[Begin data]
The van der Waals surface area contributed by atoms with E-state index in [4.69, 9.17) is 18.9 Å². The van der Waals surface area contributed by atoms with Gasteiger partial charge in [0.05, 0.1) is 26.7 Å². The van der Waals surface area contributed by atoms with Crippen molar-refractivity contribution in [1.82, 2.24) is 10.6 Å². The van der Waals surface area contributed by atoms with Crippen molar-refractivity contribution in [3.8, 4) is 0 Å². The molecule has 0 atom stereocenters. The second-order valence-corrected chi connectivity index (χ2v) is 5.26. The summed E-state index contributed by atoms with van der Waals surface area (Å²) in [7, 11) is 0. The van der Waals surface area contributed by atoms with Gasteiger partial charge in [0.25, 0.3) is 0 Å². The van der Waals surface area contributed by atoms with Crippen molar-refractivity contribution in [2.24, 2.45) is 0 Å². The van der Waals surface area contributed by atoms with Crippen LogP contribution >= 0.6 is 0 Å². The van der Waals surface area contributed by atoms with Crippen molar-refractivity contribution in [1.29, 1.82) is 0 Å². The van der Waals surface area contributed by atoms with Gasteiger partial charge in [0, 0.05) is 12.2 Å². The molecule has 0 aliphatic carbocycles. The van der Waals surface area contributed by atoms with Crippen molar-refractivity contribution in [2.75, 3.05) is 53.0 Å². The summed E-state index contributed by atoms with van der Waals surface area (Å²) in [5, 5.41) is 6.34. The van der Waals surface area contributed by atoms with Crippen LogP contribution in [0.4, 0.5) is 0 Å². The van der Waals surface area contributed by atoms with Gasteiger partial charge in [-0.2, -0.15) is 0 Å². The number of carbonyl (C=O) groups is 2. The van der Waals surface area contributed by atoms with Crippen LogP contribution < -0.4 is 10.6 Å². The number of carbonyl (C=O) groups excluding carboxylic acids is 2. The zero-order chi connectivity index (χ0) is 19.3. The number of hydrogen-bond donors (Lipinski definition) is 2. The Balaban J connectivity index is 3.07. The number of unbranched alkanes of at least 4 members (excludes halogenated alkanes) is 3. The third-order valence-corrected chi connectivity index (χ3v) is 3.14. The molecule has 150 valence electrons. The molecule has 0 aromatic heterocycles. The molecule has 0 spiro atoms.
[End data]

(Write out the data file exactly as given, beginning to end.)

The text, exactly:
The van der Waals surface area contributed by atoms with E-state index in [4.69, 9.17) is 18.9 Å². The van der Waals surface area contributed by atoms with Gasteiger partial charge in [0.05, 0.1) is 26.7 Å². The van der Waals surface area contributed by atoms with Crippen molar-refractivity contribution in [1.82, 2.24) is 10.6 Å². The van der Waals surface area contributed by atoms with Crippen molar-refractivity contribution in [3.8, 4) is 0 Å². The molecule has 0 atom stereocenters. The second-order valence-corrected chi connectivity index (χ2v) is 5.26. The summed E-state index contributed by atoms with van der Waals surface area (Å²) in [7, 11) is 0. The van der Waals surface area contributed by atoms with Gasteiger partial charge in [0.25, 0.3) is 0 Å². The van der Waals surface area contributed by atoms with Crippen molar-refractivity contribution in [2.24, 2.45) is 0 Å². The van der Waals surface area contributed by atoms with Crippen LogP contribution >= 0.6 is 0 Å². The van der Waals surface area contributed by atoms with Crippen molar-refractivity contribution in [1.29, 1.82) is 0 Å². The van der Waals surface area contributed by atoms with Gasteiger partial charge in [0, 0.05) is 12.2 Å². The molecule has 0 aliphatic carbocycles. The van der Waals surface area contributed by atoms with Crippen molar-refractivity contribution in [2.75, 3.05) is 53.0 Å². The summed E-state index contributed by atoms with van der Waals surface area (Å²) in [5, 5.41) is 6.34. The van der Waals surface area contributed by atoms with Crippen LogP contribution in [0.4, 0.5) is 0 Å². The van der Waals surface area contributed by atoms with Gasteiger partial charge in [-0.2, -0.15) is 0 Å². The number of carbonyl (C=O) groups is 2. The van der Waals surface area contributed by atoms with Crippen LogP contribution < -0.4 is 10.6 Å². The number of carbonyl (C=O) groups excluding carboxylic acids is 2. The zero-order chi connectivity index (χ0) is 19.3. The number of hydrogen-bond donors (Lipinski definition) is 2. The Balaban J connectivity index is 3.07. The number of unbranched alkanes of at least 4 members (excludes halogenated alkanes) is 3. The third-order valence-corrected chi connectivity index (χ3v) is 3.14. The molecule has 150 valence electrons. The molecule has 0 aromatic heterocycles. The molecule has 0 spiro atoms.